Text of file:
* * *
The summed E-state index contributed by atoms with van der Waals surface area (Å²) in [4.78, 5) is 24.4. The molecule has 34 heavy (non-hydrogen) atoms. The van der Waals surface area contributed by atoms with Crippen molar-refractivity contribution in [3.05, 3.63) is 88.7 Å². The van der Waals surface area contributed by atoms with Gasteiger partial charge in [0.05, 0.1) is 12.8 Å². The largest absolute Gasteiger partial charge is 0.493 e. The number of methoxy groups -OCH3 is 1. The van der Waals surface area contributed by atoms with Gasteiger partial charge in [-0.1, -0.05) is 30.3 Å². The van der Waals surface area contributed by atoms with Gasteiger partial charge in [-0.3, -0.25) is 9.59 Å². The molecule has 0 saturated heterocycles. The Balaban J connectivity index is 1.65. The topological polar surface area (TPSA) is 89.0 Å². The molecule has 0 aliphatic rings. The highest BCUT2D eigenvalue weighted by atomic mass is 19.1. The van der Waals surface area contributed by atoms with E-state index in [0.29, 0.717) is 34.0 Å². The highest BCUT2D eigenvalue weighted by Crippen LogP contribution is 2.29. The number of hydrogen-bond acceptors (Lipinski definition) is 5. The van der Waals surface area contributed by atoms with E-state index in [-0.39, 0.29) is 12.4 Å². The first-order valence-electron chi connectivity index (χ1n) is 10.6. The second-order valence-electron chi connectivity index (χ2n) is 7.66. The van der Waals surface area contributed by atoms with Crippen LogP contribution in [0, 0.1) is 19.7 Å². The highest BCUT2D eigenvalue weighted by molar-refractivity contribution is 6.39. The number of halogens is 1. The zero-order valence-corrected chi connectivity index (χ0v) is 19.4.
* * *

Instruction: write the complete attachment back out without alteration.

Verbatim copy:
The summed E-state index contributed by atoms with van der Waals surface area (Å²) in [4.78, 5) is 24.4. The molecule has 34 heavy (non-hydrogen) atoms. The van der Waals surface area contributed by atoms with Crippen molar-refractivity contribution in [3.05, 3.63) is 88.7 Å². The van der Waals surface area contributed by atoms with Gasteiger partial charge in [0.05, 0.1) is 12.8 Å². The largest absolute Gasteiger partial charge is 0.493 e. The number of methoxy groups -OCH3 is 1. The van der Waals surface area contributed by atoms with Gasteiger partial charge in [-0.1, -0.05) is 30.3 Å². The van der Waals surface area contributed by atoms with Gasteiger partial charge in [-0.3, -0.25) is 9.59 Å². The molecule has 0 saturated heterocycles. The Balaban J connectivity index is 1.65. The topological polar surface area (TPSA) is 89.0 Å². The molecule has 0 aliphatic rings. The highest BCUT2D eigenvalue weighted by atomic mass is 19.1. The van der Waals surface area contributed by atoms with E-state index in [0.29, 0.717) is 34.0 Å². The highest BCUT2D eigenvalue weighted by Crippen LogP contribution is 2.29. The number of hydrogen-bond acceptors (Lipinski definition) is 5. The van der Waals surface area contributed by atoms with E-state index in [-0.39, 0.29) is 12.4 Å². The first-order valence-electron chi connectivity index (χ1n) is 10.6. The second-order valence-electron chi connectivity index (χ2n) is 7.66. The van der Waals surface area contributed by atoms with Crippen LogP contribution in [0, 0.1) is 19.7 Å². The highest BCUT2D eigenvalue weighted by molar-refractivity contribution is 6.39. The number of halogens is 1. The zero-order valence-corrected chi connectivity index (χ0v) is 19.4.